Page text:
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can someone explain the best way to get around the following, rather curious type error. Suppose I create a list of tuples like so:

scala> val ys = List((1,2), (3,4), (5,6))
ys: List[(Int, Int)] = List((1,2), (3,4), (5,6))

Now, if I want to map this to a List(Int)

scala> ys.map((a: Int, b: Int) => a + b)
<console>:9: error: type mismatch;
found   : (Int, Int) => Int
required: ((Int, Int)) => ?
   ys.map((a: Int, b: Int) => a + b)
                           ^

Any clues? I know I can use the for comprehension

scala> for ((a, b) <- ys) yield a + b
res1: List[Int] = List(3, 7, 11)

But it feels wrong to bust out a comprehension in this setting. Thanks!

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2 Answers 2

up vote 7 down vote accepted

try:

ys.map { case (a: Int, b: Int) => a + b }

or:

ys.map(p: (Int, Int) => p._1 + p._2)

What's happening is that ys is a List of (Int,Int), so map expects a function from a single argument, which happens to be a tuple (Int,Int), to something else (technically, map expects an argument of Function1[(Int,Int),Int]. The function (a: Int, b: Int) => a+b is not actually a function from a single argument (Int, Int) to Int; instead it's a function of two arguments, both Ints, to an Int (a Function2[Int,Int,Int]). The difference is subtle, but important since Scala makes a distinction:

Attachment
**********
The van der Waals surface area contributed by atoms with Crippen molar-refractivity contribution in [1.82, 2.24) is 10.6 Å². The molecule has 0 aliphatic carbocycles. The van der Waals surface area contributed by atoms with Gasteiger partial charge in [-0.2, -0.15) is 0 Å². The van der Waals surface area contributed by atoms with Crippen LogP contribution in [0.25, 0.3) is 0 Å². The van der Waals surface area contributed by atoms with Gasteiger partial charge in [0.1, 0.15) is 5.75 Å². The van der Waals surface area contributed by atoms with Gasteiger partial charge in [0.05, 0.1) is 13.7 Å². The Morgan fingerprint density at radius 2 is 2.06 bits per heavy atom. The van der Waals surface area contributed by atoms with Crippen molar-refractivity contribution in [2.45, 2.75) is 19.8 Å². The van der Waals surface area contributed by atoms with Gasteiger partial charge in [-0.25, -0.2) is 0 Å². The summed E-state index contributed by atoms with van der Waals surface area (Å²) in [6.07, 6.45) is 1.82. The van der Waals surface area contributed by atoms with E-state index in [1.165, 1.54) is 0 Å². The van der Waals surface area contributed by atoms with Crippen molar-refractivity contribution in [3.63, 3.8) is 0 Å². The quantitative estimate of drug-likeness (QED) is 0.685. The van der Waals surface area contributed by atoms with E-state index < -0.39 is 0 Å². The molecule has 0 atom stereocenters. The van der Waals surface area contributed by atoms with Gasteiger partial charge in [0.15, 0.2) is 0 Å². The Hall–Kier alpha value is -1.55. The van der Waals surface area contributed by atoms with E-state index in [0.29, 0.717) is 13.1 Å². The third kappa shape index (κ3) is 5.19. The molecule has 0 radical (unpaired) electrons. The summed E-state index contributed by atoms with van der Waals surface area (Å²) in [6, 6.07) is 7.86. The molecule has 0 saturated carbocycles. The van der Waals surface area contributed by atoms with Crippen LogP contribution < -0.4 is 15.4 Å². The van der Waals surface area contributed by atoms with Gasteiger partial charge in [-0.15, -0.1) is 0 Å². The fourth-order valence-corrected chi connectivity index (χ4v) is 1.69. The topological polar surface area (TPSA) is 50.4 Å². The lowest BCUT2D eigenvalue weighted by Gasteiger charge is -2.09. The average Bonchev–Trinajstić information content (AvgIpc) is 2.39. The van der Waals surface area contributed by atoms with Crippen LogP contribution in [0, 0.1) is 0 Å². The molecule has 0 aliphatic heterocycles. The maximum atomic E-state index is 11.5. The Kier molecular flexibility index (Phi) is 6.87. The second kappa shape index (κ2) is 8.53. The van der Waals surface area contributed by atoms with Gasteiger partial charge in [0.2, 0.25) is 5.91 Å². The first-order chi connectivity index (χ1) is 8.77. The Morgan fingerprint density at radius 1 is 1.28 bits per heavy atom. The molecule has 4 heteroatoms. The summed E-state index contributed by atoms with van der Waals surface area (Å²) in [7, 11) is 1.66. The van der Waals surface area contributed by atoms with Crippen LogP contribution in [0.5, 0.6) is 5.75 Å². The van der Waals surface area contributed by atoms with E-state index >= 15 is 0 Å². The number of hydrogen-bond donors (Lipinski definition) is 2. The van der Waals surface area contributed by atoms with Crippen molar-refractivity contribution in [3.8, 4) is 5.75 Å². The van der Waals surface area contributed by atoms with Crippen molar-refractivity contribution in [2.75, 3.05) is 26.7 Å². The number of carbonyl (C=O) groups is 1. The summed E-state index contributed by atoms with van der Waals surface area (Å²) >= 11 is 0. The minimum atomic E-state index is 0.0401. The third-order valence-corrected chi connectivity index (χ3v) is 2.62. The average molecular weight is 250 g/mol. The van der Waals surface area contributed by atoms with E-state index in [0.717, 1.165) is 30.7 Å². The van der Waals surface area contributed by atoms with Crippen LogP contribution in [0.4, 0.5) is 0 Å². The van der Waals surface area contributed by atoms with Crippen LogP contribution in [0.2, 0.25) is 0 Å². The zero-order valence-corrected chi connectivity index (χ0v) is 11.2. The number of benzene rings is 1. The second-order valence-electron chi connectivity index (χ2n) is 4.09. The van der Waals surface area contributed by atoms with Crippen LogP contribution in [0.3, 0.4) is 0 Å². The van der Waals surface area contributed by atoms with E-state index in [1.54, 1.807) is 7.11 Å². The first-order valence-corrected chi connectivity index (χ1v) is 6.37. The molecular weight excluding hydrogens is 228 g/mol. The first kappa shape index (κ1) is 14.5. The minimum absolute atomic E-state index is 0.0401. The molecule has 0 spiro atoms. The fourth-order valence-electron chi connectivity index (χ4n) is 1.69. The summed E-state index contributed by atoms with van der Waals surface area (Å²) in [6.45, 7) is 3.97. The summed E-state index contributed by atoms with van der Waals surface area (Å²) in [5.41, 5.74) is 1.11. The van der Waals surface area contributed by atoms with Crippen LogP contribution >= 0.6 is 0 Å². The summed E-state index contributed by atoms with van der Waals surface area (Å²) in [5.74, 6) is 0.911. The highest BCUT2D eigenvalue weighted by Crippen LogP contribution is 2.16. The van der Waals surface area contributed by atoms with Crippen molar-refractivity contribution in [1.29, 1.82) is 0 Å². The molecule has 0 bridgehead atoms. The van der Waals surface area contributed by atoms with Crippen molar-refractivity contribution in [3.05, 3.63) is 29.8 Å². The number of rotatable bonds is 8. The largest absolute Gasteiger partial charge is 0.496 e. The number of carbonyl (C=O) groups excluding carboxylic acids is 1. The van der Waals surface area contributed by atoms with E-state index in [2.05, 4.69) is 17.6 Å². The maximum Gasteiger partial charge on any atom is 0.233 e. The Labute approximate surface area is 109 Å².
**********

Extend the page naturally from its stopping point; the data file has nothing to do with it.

val f: Function1[(Int,Int),Int] = (p: (Int,Int)) => p._1 + p._2
ys.map(f) // fine

val g: Function1[(Int,Int),Int] = { case (a: Int, b: Int) => a + b }
ys.map(g) // fine, technically a PartialFunction[(Int,Int),Int]

val h: Function2[Int,Int,Int] = (a: Int, b: Int) => a + b
ys.map(h) // ERROR!

To explain my suggestions at the top of the answer: In the first example, we have changed the definition of the function given to map to use case, which tells Scala to unpack the single (Int,Int) argument into its two parts. (Note also the use of curly braces instead of parentheses.) In the second example, we have a function of a single tuple argument, p, and we manually extract each part of the tuple.

Finally, note that you don't need the type annotations either. These work just as well:

ys.map { case (a,b) => a + b }

ys.map(p => p._1 + p._2)
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for extra bonus points drop those Int type ascriptions! –  Adam Rabung Apr 10 '12 at 2:55
    
@Adam, you beat me to it :-) –  dhg Apr 10 '12 at 2:56
    
It is worth noting that the solution using the "case" statement is supplying a partial function as an argument to map, which is why it is able to unapply the pair right away. And the reason a partial function can be provided instead of a regular function is that partial function extends function. –  joseph Apr 10 '12 at 3:08
    
Sweet, thanks! This makes perfect sense. I got bitten by my ML background ... ;-) –  Ranjit Jhala Apr 10 '12 at 3:22

try:

  val ys = List((1,2),(3,4),(5,6))
  ys map (t => t._1 + t._2)

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